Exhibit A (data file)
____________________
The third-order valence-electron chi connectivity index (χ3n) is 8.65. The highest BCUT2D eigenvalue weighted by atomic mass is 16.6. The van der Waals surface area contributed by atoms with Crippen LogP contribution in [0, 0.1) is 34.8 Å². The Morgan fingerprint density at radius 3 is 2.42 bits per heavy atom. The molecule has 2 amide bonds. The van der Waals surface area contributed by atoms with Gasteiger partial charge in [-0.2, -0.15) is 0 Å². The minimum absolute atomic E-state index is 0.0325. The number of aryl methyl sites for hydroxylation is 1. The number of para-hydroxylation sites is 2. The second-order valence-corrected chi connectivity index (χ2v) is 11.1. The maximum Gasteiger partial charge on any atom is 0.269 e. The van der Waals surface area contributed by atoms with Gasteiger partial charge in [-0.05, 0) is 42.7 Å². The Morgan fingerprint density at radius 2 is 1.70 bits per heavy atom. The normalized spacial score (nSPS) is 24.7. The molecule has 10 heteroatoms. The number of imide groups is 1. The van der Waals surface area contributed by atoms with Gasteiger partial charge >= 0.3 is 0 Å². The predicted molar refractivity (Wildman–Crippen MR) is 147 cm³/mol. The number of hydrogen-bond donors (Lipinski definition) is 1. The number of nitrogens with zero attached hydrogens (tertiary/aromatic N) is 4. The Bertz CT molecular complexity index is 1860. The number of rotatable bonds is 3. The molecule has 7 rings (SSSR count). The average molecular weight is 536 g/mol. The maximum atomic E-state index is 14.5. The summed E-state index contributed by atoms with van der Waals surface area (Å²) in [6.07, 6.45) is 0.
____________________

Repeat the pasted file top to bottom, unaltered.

The third-order valence-electron chi connectivity index (χ3n) is 8.65. The highest BCUT2D eigenvalue weighted by atomic mass is 16.6. The van der Waals surface area contributed by atoms with Crippen LogP contribution in [0, 0.1) is 34.8 Å². The Morgan fingerprint density at radius 3 is 2.42 bits per heavy atom. The molecule has 2 amide bonds. The van der Waals surface area contributed by atoms with Gasteiger partial charge in [-0.2, -0.15) is 0 Å². The minimum absolute atomic E-state index is 0.0325. The number of aryl methyl sites for hydroxylation is 1. The number of para-hydroxylation sites is 2. The second-order valence-corrected chi connectivity index (χ2v) is 11.1. The maximum Gasteiger partial charge on any atom is 0.269 e. The van der Waals surface area contributed by atoms with Gasteiger partial charge in [-0.05, 0) is 42.7 Å². The Morgan fingerprint density at radius 2 is 1.70 bits per heavy atom. The normalized spacial score (nSPS) is 24.7. The molecule has 10 heteroatoms. The number of imide groups is 1. The van der Waals surface area contributed by atoms with Gasteiger partial charge >= 0.3 is 0 Å². The predicted molar refractivity (Wildman–Crippen MR) is 147 cm³/mol. The number of hydrogen-bond donors (Lipinski definition) is 1. The number of nitrogens with zero attached hydrogens (tertiary/aromatic N) is 4. The Bertz CT molecular complexity index is 1860. The number of rotatable bonds is 3. The molecule has 7 rings (SSSR count). The average molecular weight is 536 g/mol. The maximum atomic E-state index is 14.5. The summed E-state index contributed by atoms with van der Waals surface area (Å²) in [6.07, 6.45) is 0.